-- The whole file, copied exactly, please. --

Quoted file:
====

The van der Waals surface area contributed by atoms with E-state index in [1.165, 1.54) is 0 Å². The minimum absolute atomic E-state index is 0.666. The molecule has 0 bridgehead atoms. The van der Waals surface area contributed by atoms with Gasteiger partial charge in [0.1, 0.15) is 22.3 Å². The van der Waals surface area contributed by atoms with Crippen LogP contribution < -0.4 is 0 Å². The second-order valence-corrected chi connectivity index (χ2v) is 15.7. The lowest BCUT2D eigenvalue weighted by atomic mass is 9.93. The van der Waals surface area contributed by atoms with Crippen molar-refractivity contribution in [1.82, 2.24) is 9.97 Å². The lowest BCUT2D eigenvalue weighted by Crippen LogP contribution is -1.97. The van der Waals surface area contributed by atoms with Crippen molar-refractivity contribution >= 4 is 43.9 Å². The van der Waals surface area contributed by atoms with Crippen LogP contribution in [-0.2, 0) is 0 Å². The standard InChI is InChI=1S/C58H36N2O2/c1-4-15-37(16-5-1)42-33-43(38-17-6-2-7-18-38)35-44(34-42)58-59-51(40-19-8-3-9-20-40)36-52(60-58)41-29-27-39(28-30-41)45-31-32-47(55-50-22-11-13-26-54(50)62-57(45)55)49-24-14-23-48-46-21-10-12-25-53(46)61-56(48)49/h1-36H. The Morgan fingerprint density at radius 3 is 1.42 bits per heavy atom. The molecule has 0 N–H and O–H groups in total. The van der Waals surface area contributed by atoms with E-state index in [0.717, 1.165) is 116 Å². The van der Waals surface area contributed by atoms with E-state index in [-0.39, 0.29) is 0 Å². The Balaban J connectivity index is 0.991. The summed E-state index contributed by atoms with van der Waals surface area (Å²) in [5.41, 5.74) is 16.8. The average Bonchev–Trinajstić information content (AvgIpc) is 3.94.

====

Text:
The van der Waals surface area contributed by atoms with E-state index in [1.165, 1.54) is 0 Å². The minimum absolute atomic E-state index is 0.666. The molecule has 0 bridgehead atoms. The van der Waals surface area contributed by atoms with Gasteiger partial charge in [0.1, 0.15) is 22.3 Å². The van der Waals surface area contributed by atoms with Crippen LogP contribution < -0.4 is 0 Å². The second-order valence-corrected chi connectivity index (χ2v) is 15.7. The lowest BCUT2D eigenvalue weighted by atomic mass is 9.93. The van der Waals surface area contributed by atoms with Crippen molar-refractivity contribution in [1.82, 2.24) is 9.97 Å². The lowest BCUT2D eigenvalue weighted by Crippen LogP contribution is -1.97. The van der Waals surface area contributed by atoms with Crippen molar-refractivity contribution >= 4 is 43.9 Å². The van der Waals surface area contributed by atoms with Crippen LogP contribution in [-0.2, 0) is 0 Å². The standard InChI is InChI=1S/C58H36N2O2/c1-4-15-37(16-5-1)42-33-43(38-17-6-2-7-18-38)35-44(34-42)58-59-51(40-19-8-3-9-20-40)36-52(60-58)41-29-27-39(28-30-41)45-31-32-47(55-50-22-11-13-26-54(50)62-57(45)55)49-24-14-23-48-46-21-10-12-25-53(46)61-56(48)49/h1-36H. The Morgan fingerprint density at radius 3 is 1.42 bits per heavy atom. The molecule has 0 N–H and O–H groups in total. The van der Waals surface area contributed by atoms with E-state index in [0.717, 1.165) is 116 Å². The van der Waals surface area contributed by atoms with E-state index in [-0.39, 0.29) is 0 Å². The Balaban J connectivity index is 0.991. The summed E-state index contributed by atoms with van der Waals surface area (Å²) in [5.41, 5.74) is 16.8. The average Bonchev–Trinajstić information content (AvgIpc) is 3.94.